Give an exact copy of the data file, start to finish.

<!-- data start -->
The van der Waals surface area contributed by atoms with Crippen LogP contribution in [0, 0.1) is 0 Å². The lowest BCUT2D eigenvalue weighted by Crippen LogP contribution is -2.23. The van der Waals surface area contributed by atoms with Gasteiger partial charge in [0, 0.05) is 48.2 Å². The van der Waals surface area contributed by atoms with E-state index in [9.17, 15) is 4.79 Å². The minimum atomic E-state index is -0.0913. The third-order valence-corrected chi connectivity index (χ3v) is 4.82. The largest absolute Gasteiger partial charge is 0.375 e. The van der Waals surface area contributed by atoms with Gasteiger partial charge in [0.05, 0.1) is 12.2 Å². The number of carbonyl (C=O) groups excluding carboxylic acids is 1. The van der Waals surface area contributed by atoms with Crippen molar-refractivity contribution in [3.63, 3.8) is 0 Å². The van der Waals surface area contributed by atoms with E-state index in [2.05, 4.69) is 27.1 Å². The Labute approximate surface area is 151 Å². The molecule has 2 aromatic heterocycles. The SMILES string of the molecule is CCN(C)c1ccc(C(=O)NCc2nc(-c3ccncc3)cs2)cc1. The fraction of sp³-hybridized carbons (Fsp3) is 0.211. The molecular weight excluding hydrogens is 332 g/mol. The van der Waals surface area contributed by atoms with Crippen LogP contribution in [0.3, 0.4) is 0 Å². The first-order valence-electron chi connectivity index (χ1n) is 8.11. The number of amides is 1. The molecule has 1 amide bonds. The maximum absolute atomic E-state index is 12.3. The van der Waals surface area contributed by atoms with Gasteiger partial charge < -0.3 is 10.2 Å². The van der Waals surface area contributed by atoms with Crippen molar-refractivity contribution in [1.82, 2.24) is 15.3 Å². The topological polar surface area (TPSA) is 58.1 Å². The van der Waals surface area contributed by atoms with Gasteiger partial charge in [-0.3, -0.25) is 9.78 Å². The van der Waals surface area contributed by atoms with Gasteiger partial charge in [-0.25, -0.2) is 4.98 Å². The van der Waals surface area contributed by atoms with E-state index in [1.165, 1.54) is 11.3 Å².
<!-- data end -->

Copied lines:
The van der Waals surface area contributed by atoms with Crippen LogP contribution in [0, 0.1) is 0 Å². The lowest BCUT2D eigenvalue weighted by Crippen LogP contribution is -2.23. The van der Waals surface area contributed by atoms with Gasteiger partial charge in [0, 0.05) is 48.2 Å². The van der Waals surface area contributed by atoms with E-state index in [9.17, 15) is 4.79 Å². The minimum atomic E-state index is -0.0913. The third-order valence-corrected chi connectivity index (χ3v) is 4.82. The largest absolute Gasteiger partial charge is 0.375 e. The van der Waals surface area contributed by atoms with Gasteiger partial charge in [0.05, 0.1) is 12.2 Å². The number of carbonyl (C=O) groups excluding carboxylic acids is 1. The van der Waals surface area contributed by atoms with Crippen molar-refractivity contribution in [3.63, 3.8) is 0 Å². The van der Waals surface area contributed by atoms with E-state index in [2.05, 4.69) is 27.1 Å². The Labute approximate surface area is 151 Å². The molecule has 2 aromatic heterocycles. The SMILES string of the molecule is CCN(C)c1ccc(C(=O)NCc2nc(-c3ccncc3)cs2)cc1. The fraction of sp³-hybridized carbons (Fsp3) is 0.211. The molecular weight excluding hydrogens is 332 g/mol. The van der Waals surface area contributed by atoms with Crippen LogP contribution in [0.3, 0.4) is 0 Å². The first-order valence-electron chi connectivity index (χ1n) is 8.11. The number of amides is 1. The molecule has 1 amide bonds. The maximum absolute atomic E-state index is 12.3. The van der Waals surface area contributed by atoms with Gasteiger partial charge < -0.3 is 10.2 Å². The van der Waals surface area contributed by atoms with Crippen molar-refractivity contribution in [1.82, 2.24) is 15.3 Å². The topological polar surface area (TPSA) is 58.1 Å². The van der Waals surface area contributed by atoms with Gasteiger partial charge in [-0.3, -0.25) is 9.78 Å². The van der Waals surface area contributed by atoms with Gasteiger partial charge in [-0.25, -0.2) is 4.98 Å². The van der Waals surface area contributed by atoms with E-state index in [1.165, 1.54) is 11.3 Å².